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Built a Better Bartop

In this case, the world (or at least a tiny subset of it) is beating the proverbial path. Everyone loves free beer.

In this case, the world (or at least a tiny subset of it) is actually beating the proverbial path. Everyone loves free beer.


The cut, sanded, and stained finishing boards (1/2" x 6" nominal). My plan was to use beetle kill pine for this, but it turns out the economics of that have flipped, at least at retail. Lowe's had these poplar boards marked down to $0.99/ft. Incidentally, the two difficult "cuts" were done by hand, making dozens of holes with a drill, snapping the waste out, and then covering up my misdeeds with 50-grit sandpaper and copious elbow grease.

The cut, sanded, and stained finishing boards (1/2″ x 6″ nominal). My plan was to use beetle kill pine for this, but it turns out the economics of that have flipped, at least at retail. Lowe’s had these poplar boards marked down to $0.99/ft. Incidentally, the two difficult "cuts" were done by hand, making dozens of holes with a drill, snapping the waste out, and then covering up my misdeeds with 50-grit sandpaper and copious elbow grease.


Test-fitting before gluing everything down. The freezer itself is a Whirlpool 15 cu ft, same as the 2006 model it replaced. It actually has a bit more useful volume than its predecessor thanks to a smaller compressor, but at the expense of being much louder.

Test-fitting before gluing everything down. The freezer itself is a Whirlpool 15 cu ft, same as the 2006 model it replaced. It actually has a bit more useful volume than its predecessor thanks to a smaller compressor, but at the expense of being much louder.


I never thought to take a clean shot of the structure before covering it up. The actual frame is good ol' 1x2 whitewood, with the finishing boards screwed into it from the bottom for a clean surface. In the center is a sheet of 5/8" plywood, screwed into both the bar top and the whitewood frame. The result is a little heavier than the original lid, but rock-solid. You may be able to see the liberal use of wood glue to secure everything, and hopefully make it nearly airtight.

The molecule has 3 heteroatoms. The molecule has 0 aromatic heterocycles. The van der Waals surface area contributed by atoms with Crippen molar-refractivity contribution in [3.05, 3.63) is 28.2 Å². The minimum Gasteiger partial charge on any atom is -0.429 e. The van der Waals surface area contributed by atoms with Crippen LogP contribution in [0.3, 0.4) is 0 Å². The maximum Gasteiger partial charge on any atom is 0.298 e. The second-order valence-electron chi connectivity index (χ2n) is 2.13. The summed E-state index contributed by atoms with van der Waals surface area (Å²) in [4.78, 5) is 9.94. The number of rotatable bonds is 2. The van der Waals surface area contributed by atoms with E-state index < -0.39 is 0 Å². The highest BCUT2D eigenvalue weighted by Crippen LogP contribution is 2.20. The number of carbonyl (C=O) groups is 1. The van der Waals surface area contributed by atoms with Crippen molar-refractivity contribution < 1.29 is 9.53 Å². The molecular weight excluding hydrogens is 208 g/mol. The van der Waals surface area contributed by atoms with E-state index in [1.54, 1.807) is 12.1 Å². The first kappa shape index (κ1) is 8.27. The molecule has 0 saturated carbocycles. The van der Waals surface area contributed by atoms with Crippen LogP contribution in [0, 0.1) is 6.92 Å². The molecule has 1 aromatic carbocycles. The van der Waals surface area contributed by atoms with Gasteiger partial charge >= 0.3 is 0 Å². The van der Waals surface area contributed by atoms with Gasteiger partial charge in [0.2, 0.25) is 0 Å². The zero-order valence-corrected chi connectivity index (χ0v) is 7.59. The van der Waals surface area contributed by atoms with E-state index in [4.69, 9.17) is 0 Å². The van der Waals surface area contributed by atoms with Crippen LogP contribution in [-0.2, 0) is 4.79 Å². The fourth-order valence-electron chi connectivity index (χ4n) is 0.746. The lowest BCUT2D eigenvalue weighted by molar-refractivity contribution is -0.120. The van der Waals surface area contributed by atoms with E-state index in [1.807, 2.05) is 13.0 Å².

I never thought to take a clean shot of the structure before covering it up. The actual frame is good ol’ 1×2 whitewood, with the finishing boards screwed into it from the bottom for a clean surface. In the center is a sheet of 5/8″ plywood, screwed into both the bar top and the whitewood frame. The result is a little heavier than the original lid, but rock-solid. You may be able to see the liberal use of wood glue to secure everything, and hopefully make it nearly airtight.


Red oak trim attached, and just waiting for the second coat of stain to dry. I used the lightest "natural" stain I could find; hopefully the natural colors of the woods dominate. So far so good anyway.

Red oak trim attached, and just waiting for the second coat of stain to dry. I used the lightest “natural” stain I could find; hopefully the natural colors of the woods dominate. So far so good anyway.


About this time my shop assistant decided to make his presence known...

About this time my shop assistant decided to make his presence known…


...By jumping onto the 3/4" foam bottom layer, ruining my perfect air gap. You may be able to see the foam shims and (again) copious amounts of wood glue ensuring an airtight seal.

…By jumping onto the 3/4″ foam bottom layer, ruining my perfect air gap. You may be able to see the foam shims and (again) copious amounts of wood glue ensuring an airtight seal.


The final product, with clear topcoat drying. I used Minwax Polycrylic, and the 8 fl oz can was enough for three coats on the top and one on the trim. I'm going to have to pick up another can and put down one more, thicker coat to seal up all the little gaps.

The final product, with clear topcoat drying. I used Minwax Polycrylic, and the 8 fl oz can was enough for three coats on the top and one on the trim. I’m going to have to pick up another can and put down one more, thicker coat to seal up all the little gaps.


The finished internals, including a bottle for the drip tray drain and a PC fan for extra tower cooling — not that we need it much in the mountains. Other than cutting up one of the baskets to mount the CO2 hardware, there are no modifications to the freezer at all, so I should be able to return it under warranty if needed. In the background you can see my newest toy, a 19 gal kettle. More on that later.

The finished internals, including a bottle for the drip tray drain and a PC fan for extra tower cooling — not that we need it much in the mountains. Other than cutting up one of the baskets to mount the CO2 hardware, there are no modifications to the freezer at all, so I should be able to return it under warranty if needed.
In the background you can see my newest toy, a 19 gal kettle. More on that later.

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